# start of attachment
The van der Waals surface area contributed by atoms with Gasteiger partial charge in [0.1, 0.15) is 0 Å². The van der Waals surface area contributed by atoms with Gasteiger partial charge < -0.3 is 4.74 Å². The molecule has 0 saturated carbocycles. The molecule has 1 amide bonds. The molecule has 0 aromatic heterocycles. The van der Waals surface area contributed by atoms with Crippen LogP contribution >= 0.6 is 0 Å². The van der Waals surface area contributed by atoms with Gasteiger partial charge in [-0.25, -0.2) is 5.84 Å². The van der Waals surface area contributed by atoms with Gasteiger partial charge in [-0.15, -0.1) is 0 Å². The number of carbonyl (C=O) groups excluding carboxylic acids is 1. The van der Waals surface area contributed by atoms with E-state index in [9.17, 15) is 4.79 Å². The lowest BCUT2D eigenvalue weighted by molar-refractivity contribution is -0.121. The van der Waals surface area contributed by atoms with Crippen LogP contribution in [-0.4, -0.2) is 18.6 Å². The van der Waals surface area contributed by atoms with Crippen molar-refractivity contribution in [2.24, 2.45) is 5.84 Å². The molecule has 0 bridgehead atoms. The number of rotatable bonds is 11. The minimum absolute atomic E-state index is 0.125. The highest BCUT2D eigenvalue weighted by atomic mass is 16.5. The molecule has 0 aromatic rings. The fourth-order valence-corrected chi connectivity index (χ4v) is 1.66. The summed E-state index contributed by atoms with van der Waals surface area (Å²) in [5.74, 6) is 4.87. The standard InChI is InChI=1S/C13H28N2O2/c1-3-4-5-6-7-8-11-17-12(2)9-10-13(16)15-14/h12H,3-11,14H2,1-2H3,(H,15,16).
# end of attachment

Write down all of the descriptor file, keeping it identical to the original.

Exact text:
The van der Waals surface area contributed by atoms with Gasteiger partial charge in [0.1, 0.15) is 0 Å². The van der Waals surface area contributed by atoms with Gasteiger partial charge < -0.3 is 4.74 Å². The molecule has 0 saturated carbocycles. The molecule has 1 amide bonds. The molecule has 0 aromatic heterocycles. The van der Waals surface area contributed by atoms with Crippen LogP contribution >= 0.6 is 0 Å². The van der Waals surface area contributed by atoms with Gasteiger partial charge in [-0.25, -0.2) is 5.84 Å². The van der Waals surface area contributed by atoms with Gasteiger partial charge in [-0.15, -0.1) is 0 Å². The number of carbonyl (C=O) groups excluding carboxylic acids is 1. The van der Waals surface area contributed by atoms with E-state index in [9.17, 15) is 4.79 Å². The lowest BCUT2D eigenvalue weighted by molar-refractivity contribution is -0.121. The van der Waals surface area contributed by atoms with Crippen LogP contribution in [-0.4, -0.2) is 18.6 Å². The van der Waals surface area contributed by atoms with Crippen molar-refractivity contribution in [2.24, 2.45) is 5.84 Å². The molecule has 0 bridgehead atoms. The number of rotatable bonds is 11. The minimum absolute atomic E-state index is 0.125. The highest BCUT2D eigenvalue weighted by atomic mass is 16.5. The molecule has 0 aromatic rings. The fourth-order valence-corrected chi connectivity index (χ4v) is 1.66. The summed E-state index contributed by atoms with van der Waals surface area (Å²) in [5.74, 6) is 4.87. The standard InChI is InChI=1S/C13H28N2O2/c1-3-4-5-6-7-8-11-17-12(2)9-10-13(16)15-14/h12H,3-11,14H2,1-2H3,(H,15,16).